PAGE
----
But if the family member is also a party to the deed they cannot act as a witness for another party's signature on that deed.

Are any additional confirmations required?

Whilst not a strict legal requirement, to provide additional comfort as people transition to greater acceptance of electronic signatures, the following additional confirmations could be provided:

  • an email from the signatory, confirming that they inserted their electronic signature into the relevant document; and
  • where relevant, an email from the witness, confirming that they were physically present when the signatory inserted their electronic signature into the document, that they witnessed that signature being inserted and that they then inserted their own electronic signature into the document.

Can someone add my electronic signature to a document on my behalf?

Where someone other than the actual signatory inserts the signatory’s electronic signature into a document on their behalf, the usual rules of agency apply as regards the agent’s authority to do this. To provide certainty and avoid any arguments, the signatory should provide email confirmation that the agent had authority to insert their electronic signature into the relevant document on their behalf

However, this can't be done in the case of deeds. Authority to execute a deed on behalf of someone else can only be given by deed, typically by a power of attorney. An agent cannot execute a deed on behalf of another signatory, either by an electronic signature or a wet ink signature. In the absence of a power of attorney, the signatory’s electronic signature must be inserted into a deed by the actual signatory.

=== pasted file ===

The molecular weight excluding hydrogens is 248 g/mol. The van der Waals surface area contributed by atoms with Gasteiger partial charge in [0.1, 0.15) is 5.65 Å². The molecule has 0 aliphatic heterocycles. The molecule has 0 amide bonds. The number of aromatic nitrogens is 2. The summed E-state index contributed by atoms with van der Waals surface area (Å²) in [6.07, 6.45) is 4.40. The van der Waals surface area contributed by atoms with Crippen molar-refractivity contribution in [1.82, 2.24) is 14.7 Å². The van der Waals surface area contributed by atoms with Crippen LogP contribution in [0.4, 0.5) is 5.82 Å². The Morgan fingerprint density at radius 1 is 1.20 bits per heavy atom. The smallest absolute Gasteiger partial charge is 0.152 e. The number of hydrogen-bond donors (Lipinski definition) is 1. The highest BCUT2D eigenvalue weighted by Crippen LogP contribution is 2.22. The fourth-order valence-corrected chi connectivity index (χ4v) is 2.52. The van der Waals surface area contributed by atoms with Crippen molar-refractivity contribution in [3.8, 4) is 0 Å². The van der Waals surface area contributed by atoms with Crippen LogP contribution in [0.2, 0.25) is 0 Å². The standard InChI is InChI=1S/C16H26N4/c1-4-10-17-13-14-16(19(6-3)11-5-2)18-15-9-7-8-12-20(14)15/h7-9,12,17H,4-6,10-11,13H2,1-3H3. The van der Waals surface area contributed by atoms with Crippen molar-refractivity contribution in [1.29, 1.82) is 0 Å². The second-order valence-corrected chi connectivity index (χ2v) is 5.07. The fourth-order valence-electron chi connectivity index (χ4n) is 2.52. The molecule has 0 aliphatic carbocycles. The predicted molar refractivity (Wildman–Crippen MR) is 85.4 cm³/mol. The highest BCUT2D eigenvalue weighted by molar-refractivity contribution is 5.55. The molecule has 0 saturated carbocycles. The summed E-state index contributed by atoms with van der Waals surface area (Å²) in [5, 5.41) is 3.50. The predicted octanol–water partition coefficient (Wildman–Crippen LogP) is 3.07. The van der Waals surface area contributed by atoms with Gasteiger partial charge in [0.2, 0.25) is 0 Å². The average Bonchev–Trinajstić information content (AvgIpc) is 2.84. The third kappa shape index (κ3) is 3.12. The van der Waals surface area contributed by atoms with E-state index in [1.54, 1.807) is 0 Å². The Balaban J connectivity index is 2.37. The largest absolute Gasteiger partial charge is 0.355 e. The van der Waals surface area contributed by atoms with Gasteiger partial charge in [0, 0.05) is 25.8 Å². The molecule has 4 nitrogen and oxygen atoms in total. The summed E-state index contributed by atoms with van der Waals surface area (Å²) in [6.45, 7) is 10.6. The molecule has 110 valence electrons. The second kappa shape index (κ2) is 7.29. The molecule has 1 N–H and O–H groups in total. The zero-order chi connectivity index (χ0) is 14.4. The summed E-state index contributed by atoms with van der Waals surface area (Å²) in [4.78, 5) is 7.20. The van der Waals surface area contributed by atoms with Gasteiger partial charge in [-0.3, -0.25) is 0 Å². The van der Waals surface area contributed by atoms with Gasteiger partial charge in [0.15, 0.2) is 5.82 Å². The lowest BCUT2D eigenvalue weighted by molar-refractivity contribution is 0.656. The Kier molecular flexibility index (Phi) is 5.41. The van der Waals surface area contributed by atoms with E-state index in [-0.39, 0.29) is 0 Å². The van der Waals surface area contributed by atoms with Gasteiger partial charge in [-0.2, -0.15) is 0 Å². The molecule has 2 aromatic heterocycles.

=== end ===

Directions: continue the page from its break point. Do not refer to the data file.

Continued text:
Are there any additional requirements?

Some public registers or bodies have their own requirements about the type of signatures they will accept. For example:

  • outside of their web-filing service, Companies House may require a wet ink signature;
  • HMRC will not accept an electronic signature on a document which requires stamp duty to be paid, such as stock transfer forms, and will require a wet-ink version; and
  • the Land Registry is running a project on electronic conveyancing which is being rolled out incrementally. Deeds which have to be registered under the Land Registration Act 2002 (such as transfers, mortgages and leases of more than seven years) were specifically excluded from the Law Commission’s recent consultation on electronic signatures referred to above and continue to require a wet ink signature. The Land Registry will accept contracts signed electronically for noting on the register against the title to which the contract relates.

The requirements of any such bodies should be checked before a relevant document is signed using an electronic signature.